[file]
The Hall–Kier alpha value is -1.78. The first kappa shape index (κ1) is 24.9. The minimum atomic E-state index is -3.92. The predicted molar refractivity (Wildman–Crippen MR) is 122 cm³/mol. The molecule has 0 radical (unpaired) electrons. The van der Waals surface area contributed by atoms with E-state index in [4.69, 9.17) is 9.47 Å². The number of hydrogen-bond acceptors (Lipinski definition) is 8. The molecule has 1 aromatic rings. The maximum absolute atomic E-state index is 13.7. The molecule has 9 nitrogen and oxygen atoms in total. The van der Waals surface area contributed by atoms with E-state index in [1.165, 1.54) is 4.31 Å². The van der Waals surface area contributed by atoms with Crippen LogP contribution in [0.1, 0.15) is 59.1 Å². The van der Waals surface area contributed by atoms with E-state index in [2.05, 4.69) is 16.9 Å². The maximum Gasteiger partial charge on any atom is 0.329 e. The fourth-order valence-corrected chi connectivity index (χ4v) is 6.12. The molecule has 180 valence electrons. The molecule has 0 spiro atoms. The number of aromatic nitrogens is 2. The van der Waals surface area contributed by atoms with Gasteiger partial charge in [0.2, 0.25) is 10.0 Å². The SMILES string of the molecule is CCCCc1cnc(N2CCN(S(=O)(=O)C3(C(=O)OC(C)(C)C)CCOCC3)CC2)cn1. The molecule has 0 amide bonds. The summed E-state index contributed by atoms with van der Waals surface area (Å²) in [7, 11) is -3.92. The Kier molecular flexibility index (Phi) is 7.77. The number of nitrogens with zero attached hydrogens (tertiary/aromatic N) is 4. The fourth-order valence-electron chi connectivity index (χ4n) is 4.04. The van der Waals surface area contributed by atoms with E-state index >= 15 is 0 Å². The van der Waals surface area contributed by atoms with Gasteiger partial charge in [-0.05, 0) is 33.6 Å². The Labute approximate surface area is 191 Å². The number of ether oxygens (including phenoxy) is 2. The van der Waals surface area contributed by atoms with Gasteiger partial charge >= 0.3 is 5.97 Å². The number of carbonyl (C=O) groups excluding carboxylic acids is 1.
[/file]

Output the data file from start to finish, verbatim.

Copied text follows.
The Hall–Kier alpha value is -1.78. The first kappa shape index (κ1) is 24.9. The minimum atomic E-state index is -3.92. The predicted molar refractivity (Wildman–Crippen MR) is 122 cm³/mol. The molecule has 0 radical (unpaired) electrons. The van der Waals surface area contributed by atoms with E-state index in [4.69, 9.17) is 9.47 Å². The number of hydrogen-bond acceptors (Lipinski definition) is 8. The molecule has 1 aromatic rings. The maximum absolute atomic E-state index is 13.7. The molecule has 9 nitrogen and oxygen atoms in total. The van der Waals surface area contributed by atoms with E-state index in [1.165, 1.54) is 4.31 Å². The van der Waals surface area contributed by atoms with Crippen LogP contribution in [0.1, 0.15) is 59.1 Å². The van der Waals surface area contributed by atoms with E-state index in [2.05, 4.69) is 16.9 Å². The maximum Gasteiger partial charge on any atom is 0.329 e. The fourth-order valence-corrected chi connectivity index (χ4v) is 6.12. The molecule has 180 valence electrons. The molecule has 0 spiro atoms. The number of aromatic nitrogens is 2. The van der Waals surface area contributed by atoms with Gasteiger partial charge in [0.2, 0.25) is 10.0 Å². The SMILES string of the molecule is CCCCc1cnc(N2CCN(S(=O)(=O)C3(C(=O)OC(C)(C)C)CCOCC3)CC2)cn1. The molecule has 0 amide bonds. The summed E-state index contributed by atoms with van der Waals surface area (Å²) in [7, 11) is -3.92. The Kier molecular flexibility index (Phi) is 7.77. The number of nitrogens with zero attached hydrogens (tertiary/aromatic N) is 4. The fourth-order valence-electron chi connectivity index (χ4n) is 4.04. The van der Waals surface area contributed by atoms with E-state index >= 15 is 0 Å². The van der Waals surface area contributed by atoms with Gasteiger partial charge in [-0.05, 0) is 33.6 Å². The Labute approximate surface area is 191 Å². The number of ether oxygens (including phenoxy) is 2. The van der Waals surface area contributed by atoms with Gasteiger partial charge >= 0.3 is 5.97 Å². The number of carbonyl (C=O) groups excluding carboxylic acids is 1.